Let Not the Waves of the Sea, By Simon Stephenson

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The Independent Culture

I interviewed Simon Stephenson for the British Medical Journal in 2003. Recently qualified as a medical doctor, he had just made a short film, but what impressed me most were his unpublished short stories. It would have taken a catastrophe to crush his irrepressible joie de vivre.

The catastrophe came. On Boxing Day 2004, the Indian Ocean earthquake and tsunami killed 230,000 people. One of them was Stephenson's brother Dominic, holidaying on the Thai island of Phi Phi.

Stephenson's first book, raw and unflinchingly honest, describes his loss. It outlines the harrowing details behind the headlines – the search of morgues for Dominic's body by an uncle; the gut-punch of the transfer of remains, funeral and service; and Stephenson's trips to Phi Phi to help build a memorial garden. The latter provides comfort through locals whose lives were also torn apart. Chief among these is wise, funny, but broken bar owner Ben, who lost his wife, two daughters, closest sister, 12 cousins, friends, home and livelihood. Stephenson is sensitive on grief, astute on the salacious hunger of some foreign journalists and captures the humility of the Thai people.

The emotionally draining horror of the tragedy is lifted by reminiscences about the brothers' time together. Teenage escapades and mischief humanise Dominic, and their closeness is heartachingly apparent. At the service, Philip Larkin's famous line from "An Arundel Tomb" is quoted: "What will survive of us is love." It is love that provides the safety net, which saves Stephenson in his darkest days. This includes acts of immense kindness from strangers (the then Chancellor Gordon Brown and his wife Sarah radiate empathy), the unspoken comfort of male company, and the support of friends and family.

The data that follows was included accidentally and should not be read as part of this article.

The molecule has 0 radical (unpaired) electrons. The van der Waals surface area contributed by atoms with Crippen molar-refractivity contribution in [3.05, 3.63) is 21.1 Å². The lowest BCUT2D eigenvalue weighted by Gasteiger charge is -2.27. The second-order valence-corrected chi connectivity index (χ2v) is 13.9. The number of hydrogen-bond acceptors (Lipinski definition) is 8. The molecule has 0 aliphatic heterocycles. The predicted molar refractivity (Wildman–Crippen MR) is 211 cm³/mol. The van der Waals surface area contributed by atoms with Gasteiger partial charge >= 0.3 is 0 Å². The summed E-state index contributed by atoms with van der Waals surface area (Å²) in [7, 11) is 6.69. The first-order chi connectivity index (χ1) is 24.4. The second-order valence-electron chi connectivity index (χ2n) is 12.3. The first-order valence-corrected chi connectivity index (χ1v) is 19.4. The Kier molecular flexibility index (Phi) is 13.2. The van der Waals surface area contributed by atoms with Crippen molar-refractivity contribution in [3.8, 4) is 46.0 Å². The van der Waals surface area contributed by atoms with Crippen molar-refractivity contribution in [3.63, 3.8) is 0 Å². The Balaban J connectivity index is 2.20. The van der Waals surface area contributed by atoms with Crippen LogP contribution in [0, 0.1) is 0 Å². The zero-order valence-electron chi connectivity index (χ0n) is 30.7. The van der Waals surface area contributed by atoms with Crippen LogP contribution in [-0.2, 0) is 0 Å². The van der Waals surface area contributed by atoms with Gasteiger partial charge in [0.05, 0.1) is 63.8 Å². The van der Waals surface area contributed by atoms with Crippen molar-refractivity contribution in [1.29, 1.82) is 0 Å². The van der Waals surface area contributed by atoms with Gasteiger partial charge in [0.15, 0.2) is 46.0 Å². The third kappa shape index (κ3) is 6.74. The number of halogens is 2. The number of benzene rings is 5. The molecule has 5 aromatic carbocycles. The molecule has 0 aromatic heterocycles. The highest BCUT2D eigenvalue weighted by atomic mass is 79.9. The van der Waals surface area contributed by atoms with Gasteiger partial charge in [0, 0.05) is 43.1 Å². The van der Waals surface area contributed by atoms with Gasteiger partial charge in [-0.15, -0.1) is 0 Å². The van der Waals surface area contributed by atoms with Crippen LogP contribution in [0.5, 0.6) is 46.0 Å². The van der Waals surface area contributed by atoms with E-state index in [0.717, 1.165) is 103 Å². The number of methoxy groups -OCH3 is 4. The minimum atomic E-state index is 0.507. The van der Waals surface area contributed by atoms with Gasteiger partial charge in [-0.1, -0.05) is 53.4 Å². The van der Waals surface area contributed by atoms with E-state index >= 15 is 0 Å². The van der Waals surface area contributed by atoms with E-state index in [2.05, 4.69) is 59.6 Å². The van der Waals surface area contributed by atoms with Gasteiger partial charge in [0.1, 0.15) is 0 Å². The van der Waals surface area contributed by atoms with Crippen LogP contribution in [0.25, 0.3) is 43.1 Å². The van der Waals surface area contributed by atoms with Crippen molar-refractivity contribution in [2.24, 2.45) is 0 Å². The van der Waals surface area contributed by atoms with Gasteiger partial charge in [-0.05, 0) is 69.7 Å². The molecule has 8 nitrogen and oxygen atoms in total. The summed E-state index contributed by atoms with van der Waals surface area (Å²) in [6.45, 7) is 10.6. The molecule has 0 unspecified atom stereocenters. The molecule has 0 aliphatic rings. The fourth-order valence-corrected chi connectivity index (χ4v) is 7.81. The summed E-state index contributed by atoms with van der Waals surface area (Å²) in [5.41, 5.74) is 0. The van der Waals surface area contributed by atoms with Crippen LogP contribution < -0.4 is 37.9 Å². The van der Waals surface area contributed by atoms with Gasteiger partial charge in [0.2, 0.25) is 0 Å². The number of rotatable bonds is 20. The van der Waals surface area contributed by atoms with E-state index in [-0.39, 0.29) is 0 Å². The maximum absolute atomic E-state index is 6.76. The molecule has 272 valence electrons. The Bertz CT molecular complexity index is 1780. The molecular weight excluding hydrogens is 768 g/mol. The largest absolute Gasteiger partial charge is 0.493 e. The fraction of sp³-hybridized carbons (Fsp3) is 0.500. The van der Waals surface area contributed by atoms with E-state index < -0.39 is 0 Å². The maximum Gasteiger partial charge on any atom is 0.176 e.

Despite the sobering topic, there are entertaining asides. One such is Stephenson's admission to hospital with dengue fever. He sends himself up with typical self deprecation: while wandering the corridors feverishly, he wore lurid silk boxers and a heavy overcoat. Airport rage provides another funny moment.

Early on, a couple of sentences present a slight barrier in their formality. But this tic soon dissipates, leaving Stephenson's lucid prose. His debut is not an easy read but an excoriatingly honest and profoundly moving account of grief. It is an elegiac tribute of which any sibling would be proud.